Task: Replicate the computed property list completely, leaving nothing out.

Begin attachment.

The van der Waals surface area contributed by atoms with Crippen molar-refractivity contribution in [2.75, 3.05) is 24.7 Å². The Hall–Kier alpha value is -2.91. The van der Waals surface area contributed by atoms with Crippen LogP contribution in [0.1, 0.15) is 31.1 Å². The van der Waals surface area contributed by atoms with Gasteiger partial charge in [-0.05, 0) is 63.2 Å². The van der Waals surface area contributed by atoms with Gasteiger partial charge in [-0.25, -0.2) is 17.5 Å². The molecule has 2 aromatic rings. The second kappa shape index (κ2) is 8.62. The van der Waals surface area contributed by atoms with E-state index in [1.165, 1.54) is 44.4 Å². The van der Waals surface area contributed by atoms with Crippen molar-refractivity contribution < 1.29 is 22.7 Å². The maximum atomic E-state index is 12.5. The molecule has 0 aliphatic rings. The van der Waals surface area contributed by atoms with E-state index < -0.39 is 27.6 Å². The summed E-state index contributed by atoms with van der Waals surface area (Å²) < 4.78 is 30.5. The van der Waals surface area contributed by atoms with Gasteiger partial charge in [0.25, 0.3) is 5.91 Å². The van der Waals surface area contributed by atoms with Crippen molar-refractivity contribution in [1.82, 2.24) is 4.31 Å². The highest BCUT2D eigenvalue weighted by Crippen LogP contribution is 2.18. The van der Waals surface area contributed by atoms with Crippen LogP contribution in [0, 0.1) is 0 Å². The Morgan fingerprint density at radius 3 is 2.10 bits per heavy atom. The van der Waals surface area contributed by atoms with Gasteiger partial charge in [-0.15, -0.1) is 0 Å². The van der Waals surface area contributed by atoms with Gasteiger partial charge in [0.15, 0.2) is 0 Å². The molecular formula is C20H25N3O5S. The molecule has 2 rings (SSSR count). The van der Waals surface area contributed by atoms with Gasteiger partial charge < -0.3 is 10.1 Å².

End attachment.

The van der Waals surface area contributed by atoms with Crippen molar-refractivity contribution in [2.75, 3.05) is 24.7 Å². The Hall–Kier alpha value is -2.91. The van der Waals surface area contributed by atoms with Crippen LogP contribution in [0.1, 0.15) is 31.1 Å². The van der Waals surface area contributed by atoms with Gasteiger partial charge in [-0.05, 0) is 63.2 Å². The van der Waals surface area contributed by atoms with Gasteiger partial charge in [-0.25, -0.2) is 17.5 Å². The molecule has 2 aromatic rings. The second kappa shape index (κ2) is 8.62. The van der Waals surface area contributed by atoms with E-state index in [1.165, 1.54) is 44.4 Å². The van der Waals surface area contributed by atoms with Crippen molar-refractivity contribution < 1.29 is 22.7 Å². The maximum atomic E-state index is 12.5. The molecule has 0 aliphatic rings. The van der Waals surface area contributed by atoms with E-state index < -0.39 is 27.6 Å². The summed E-state index contributed by atoms with van der Waals surface area (Å²) < 4.78 is 30.5. The van der Waals surface area contributed by atoms with Gasteiger partial charge in [0.25, 0.3) is 5.91 Å². The van der Waals surface area contributed by atoms with Crippen molar-refractivity contribution in [1.82, 2.24) is 4.31 Å². The highest BCUT2D eigenvalue weighted by Crippen LogP contribution is 2.18. The van der Waals surface area contributed by atoms with Crippen LogP contribution in [0, 0.1) is 0 Å². The Morgan fingerprint density at radius 3 is 2.10 bits per heavy atom. The van der Waals surface area contributed by atoms with Gasteiger partial charge in [-0.15, -0.1) is 0 Å². The van der Waals surface area contributed by atoms with Gasteiger partial charge in [0.15, 0.2) is 0 Å². The molecular formula is C20H25N3O5S. The molecule has 2 rings (SSSR count). The van der Waals surface area contributed by atoms with Gasteiger partial charge < -0.3 is 10.1 Å².